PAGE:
Nick Brown is Labour MP for Newcastle upon Tyne East and the former chief whip

Photograph: Getty Images

Nick Brown is the former chief whip of the Labour Party.

David Cameron addresses pupils at an assembly during a visit to Corby Technical School on September 2, 2015. Photograph: Getty Images.
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Can Cameron maintain his refugee stance as he comes under attack from all sides?

Tory MPs, the Sun, Labour and a growing section of the public are calling on the PM to end his refusal to take "more and more". 

The disparity between the traumatic images of drowned Syrian children and David Cameron's compassionless response ("I don't think there is an answer that can be achieved simply by taking more and more refugees") has triggered a political backlash. A petition calling for greater action (the UK has to date accepted around 5,000) has passed the 100,000 threshold required for the government to consider a debate after tens of thousands signed this morning. Scottish Conservative leader Ruth Davidson has tweeted: "This is not an immigration issue, it's a humanitarian one, and the human response must be to help. If we don't, what does that make us?" Tory MPs such as Nicola Blackwood, David Burrowes, Jeremy Lefroy and Johnny Mercer have similarly appealed to Cameron to reverse his stance.

Today's Sun declares that the UK has "a proud record of taking in desperate people and we should not flinch from it now if it is beyond doubt that they have fled for their lives." Meanwhile, the Washington Post has published a derisive piece headlined "Britain takes in so few refugees from Syria they would fit on a subway train". Labour has called on Cameron to convene a meeting of Cobra to discuss the crisis and to request an emergency EU summit. Yvette Cooper, who led the way with a speech on Monday outlining how the UK could accept 10,000 refugees, is organising a meeting of councils, charities and faith groups to discuss Britain's response. Public opinion, which can turn remarkably quickly in response to harrowing images, is likely to have grown more sympathetic to the Syrians' plight. Indeed, a survey in March found that those who supported accepting refugees fleeing persecution outnumbered opponents by 47-24 per cent.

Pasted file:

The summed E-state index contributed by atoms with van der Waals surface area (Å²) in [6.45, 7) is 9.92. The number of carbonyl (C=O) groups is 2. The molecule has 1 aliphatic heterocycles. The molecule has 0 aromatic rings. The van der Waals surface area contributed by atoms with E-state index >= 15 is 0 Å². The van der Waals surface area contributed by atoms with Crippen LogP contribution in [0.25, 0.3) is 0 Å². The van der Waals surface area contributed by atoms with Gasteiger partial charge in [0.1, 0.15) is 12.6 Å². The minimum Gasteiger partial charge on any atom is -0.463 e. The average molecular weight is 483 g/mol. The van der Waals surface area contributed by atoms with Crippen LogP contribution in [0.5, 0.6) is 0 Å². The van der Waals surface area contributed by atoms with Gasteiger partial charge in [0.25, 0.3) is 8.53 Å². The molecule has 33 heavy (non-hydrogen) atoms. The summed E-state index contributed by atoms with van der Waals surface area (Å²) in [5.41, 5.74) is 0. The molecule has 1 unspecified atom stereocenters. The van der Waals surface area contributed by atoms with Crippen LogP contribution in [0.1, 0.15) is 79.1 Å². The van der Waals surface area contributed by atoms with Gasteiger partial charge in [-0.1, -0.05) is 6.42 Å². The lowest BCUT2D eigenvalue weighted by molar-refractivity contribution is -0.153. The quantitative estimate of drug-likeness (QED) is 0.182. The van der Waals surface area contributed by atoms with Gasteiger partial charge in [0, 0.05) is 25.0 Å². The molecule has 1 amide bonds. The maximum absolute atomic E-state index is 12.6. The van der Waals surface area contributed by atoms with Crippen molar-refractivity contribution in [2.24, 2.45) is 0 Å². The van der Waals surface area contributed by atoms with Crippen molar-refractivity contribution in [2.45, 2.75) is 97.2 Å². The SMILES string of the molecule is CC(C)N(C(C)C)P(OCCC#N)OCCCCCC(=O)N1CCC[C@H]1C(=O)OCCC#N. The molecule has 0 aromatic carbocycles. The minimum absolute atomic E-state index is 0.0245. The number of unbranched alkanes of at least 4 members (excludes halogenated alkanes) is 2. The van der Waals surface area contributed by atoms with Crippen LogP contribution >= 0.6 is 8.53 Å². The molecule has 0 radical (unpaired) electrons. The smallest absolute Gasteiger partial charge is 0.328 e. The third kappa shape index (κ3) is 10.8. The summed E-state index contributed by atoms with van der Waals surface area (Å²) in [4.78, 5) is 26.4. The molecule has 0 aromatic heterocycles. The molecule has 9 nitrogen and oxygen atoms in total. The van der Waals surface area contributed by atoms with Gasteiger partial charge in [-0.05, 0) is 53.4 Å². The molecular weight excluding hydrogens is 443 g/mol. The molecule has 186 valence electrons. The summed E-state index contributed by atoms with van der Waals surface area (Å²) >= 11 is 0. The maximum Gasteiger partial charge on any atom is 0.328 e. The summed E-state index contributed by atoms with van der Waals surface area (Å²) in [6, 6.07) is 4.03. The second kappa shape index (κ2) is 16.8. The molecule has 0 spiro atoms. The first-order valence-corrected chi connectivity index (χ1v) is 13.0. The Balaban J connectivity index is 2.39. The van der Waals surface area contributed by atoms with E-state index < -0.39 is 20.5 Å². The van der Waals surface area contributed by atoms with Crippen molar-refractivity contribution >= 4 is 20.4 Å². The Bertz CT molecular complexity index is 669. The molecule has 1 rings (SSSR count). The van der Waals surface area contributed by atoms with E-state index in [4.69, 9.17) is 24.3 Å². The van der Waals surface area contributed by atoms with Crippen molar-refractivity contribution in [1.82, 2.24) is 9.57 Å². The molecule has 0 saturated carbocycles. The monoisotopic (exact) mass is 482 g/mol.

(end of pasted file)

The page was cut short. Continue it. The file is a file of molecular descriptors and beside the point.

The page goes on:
The political question is whether this cumulative pressure will force Cameron to change his stance. He may not agree to match Cooper's demand of 10,000 (though Germany is poised to accept 800,000) but an increasing number at Westminster believe that he cannot remain impassive. Surely Cameron, who will not stand for election again, will not want this stain on his premiership? The UK's obstinacy is further antagonising Angela Merkel on whom his hopes of a successful EU renegotiation rest. If nothing else, Cameron should remember one of the laws of politics: the earlier a climbdown, the less painful it is. 

George Eaton is political editor of the New Statesman.